At the continued sentencing hearing the trial court recited not only the actual sentence but also contrasted it with the sentence which Guzman would have received had the drug test not proved positive: five years' probation instead of three years; six months' county jail confinement as a probation condition instead of no confinement; and a denial of Guzmaan's request for a transfer o his probation to Colorado instead of an approval of the transfer. *fn2

By post-conviction motion Guzman renewed his objections to the trial court's drug testing procedure and order. Court denied the motion. *fn3 Guzman appeals.

The state concedes that Guzman has standing to raise the issue that governmental action is present and that the fourth amendment is implicated by the facts of this case. In addition we observe that the taking and collection of a urine sample is an intrusion which constitutes a search for fourth amendment purposes. Skinner v. Railway Labor Exec. Ass'n 489 U.S. 602 617 (1989). See also National Treasury Employees Union v. Von Raab 489 U.S. 656 665 (1989). *fn4

This only begins the inquiry however for the fourth amendment does not proscribe all searches and seizures but only those that are unreasonable. Skinner 489 U.S. at 619. What is reasonable depends on all the circumstances surrounding the search or seizure and the nature of the search or seizure itself. Id. Thus the permissibility of a particular practice is Courtd by balancing its intrusion on the individual's fourth amendment interests against its promotion of legitimate governmental interests. Id.

The issue before us presents a question of constitutional law; although we value the decision of the trial court on such a question we review the matter independently without deference to the decision of the trial court. See State v. Griffin 131 Wis. 2d 41 49 3 N.W.2d 535 537 (1986) aff'd Griffin v. Wisconsin 483 U.S. 868 (1987).

Except in certain well-defined circumstances a search or seizure is not reasonable unless it is accomplished pursuant to a judicial warrant issued upon probable cause. Skinner 489 U.S. at 619. A judicial warrant however is not required "when 'special needs beyond the normal need for law enforcement make the warrant and probable-cause requirement impracticable.'" Id. (quoting Griffin 483 U.S. at 873). When a claim of "special need" is made Court must balance the governmental and privacy interests to assess the practicality of the warrant and probable cause requirements in the particular context. Skinner 489 U.S. at 619.


Those "special needs" situations thus far recognized by the United States Supreme Court which permit searches without an attendant requirement of probable cause and a judicially-issued warrant include:

(1) search of a probationer's home see Griffin 483 U.S. at 868-90;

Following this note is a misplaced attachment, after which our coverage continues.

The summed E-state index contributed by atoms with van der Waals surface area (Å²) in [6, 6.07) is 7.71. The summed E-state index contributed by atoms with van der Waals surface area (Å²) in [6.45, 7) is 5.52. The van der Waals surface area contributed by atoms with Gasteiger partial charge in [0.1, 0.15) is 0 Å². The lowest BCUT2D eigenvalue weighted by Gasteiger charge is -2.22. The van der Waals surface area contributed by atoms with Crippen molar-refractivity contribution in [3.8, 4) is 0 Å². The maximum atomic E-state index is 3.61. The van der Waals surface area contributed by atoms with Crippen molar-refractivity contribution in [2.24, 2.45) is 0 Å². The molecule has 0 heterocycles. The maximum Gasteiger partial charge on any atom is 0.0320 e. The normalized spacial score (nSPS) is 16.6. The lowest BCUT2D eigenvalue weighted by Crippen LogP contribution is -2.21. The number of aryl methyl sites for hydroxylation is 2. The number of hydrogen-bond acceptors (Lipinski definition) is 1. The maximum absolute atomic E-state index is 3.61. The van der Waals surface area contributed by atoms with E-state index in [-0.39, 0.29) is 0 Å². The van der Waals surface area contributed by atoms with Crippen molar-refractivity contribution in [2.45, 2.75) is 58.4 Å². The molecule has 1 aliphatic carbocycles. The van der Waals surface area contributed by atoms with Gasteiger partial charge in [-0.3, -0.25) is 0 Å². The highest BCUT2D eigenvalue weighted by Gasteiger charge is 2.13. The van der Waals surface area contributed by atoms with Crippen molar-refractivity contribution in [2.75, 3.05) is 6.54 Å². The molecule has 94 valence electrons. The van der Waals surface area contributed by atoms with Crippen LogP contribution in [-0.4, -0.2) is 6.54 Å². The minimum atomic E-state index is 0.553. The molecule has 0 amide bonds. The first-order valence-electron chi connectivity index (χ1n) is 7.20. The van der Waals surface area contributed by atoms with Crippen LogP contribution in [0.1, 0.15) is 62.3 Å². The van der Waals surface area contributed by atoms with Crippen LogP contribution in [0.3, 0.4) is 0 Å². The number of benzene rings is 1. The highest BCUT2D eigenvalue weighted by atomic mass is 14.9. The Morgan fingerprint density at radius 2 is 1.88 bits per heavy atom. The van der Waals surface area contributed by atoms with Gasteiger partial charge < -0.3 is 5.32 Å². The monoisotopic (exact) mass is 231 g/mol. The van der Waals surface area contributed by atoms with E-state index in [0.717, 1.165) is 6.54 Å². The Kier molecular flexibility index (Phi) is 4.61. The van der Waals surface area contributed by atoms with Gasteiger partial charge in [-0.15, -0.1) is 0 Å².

(2) search of premises of certain highly-regulated businesses see New York v. Burger 482 U.S. 691 699-703 (1987);

(3) work-related searches of employees' desks and offices see O'Connor v. Ortega 480 U.S. 709 721-26 (1987);

(4) search of student's property by school officials see New Jersey v. T.L.O. 469 U.S. 325 337-43 (1985);

(5) visual body cavity searches of prison inmates see Bell v. Wolfish 441 U.S. 520 558-60 (1979);

(6) toxicology tests of railway employees who are involved in certain accidents or violate certain safety rules see Skinner 489 U.S. at 618-34; and

(7) toxicology tests for employees of the United States Customs Service seeking transfer or promotion to certain positions see Treasury Employees 489 U.S. at 665-79.

We first address whether this is a "special needs" situation. Wisconsin has a strong public policy of providing all relevant information to a trial court charged with the responsibility of sentencing a criminal defendant. State v. McQuay 148 Wis. 2d 823 827 436 N.W.2d 905 906-07 (Ct. App. 1989) rev'd on other grounds 154 Wis. 2d 116 452 N.W.2d 377 (1990). The withholding of relevant sentencing information is against public policy. Grant v. State 73 Wis. 2d 441 448 243 N.W.2d 186 190 (1976). The United States Supreme Court has stated Highly relevant -- if not essential -- to his [the sentencing court's] selection of an appropriate sentence is the possession of the fullest information possible concerning the defendant's life and characteristics. Williams v. New York 337 U.S. 241 247 (1949).

Among the factors which a sentencing court properly considers is whether the crime is an isolated act or a pattern of conduct. McQuay 154 Wis. 2d at 126 452 N.W.2d at 381. "The responsibility of the sentencing court is to acquire full knowledge of the character and behavior pattern of the convicted defendant before imposing sentence." State v. Rush 147 Wis. 2d 225 230 432 N.W.2d 688 691 (Ct. App. 1988) (emphasis in original). In addition Court must consider the need for protection of the public. Elias v. State 93 Wis. 2d 278 284 286 N.W.2d 559 561 (1980).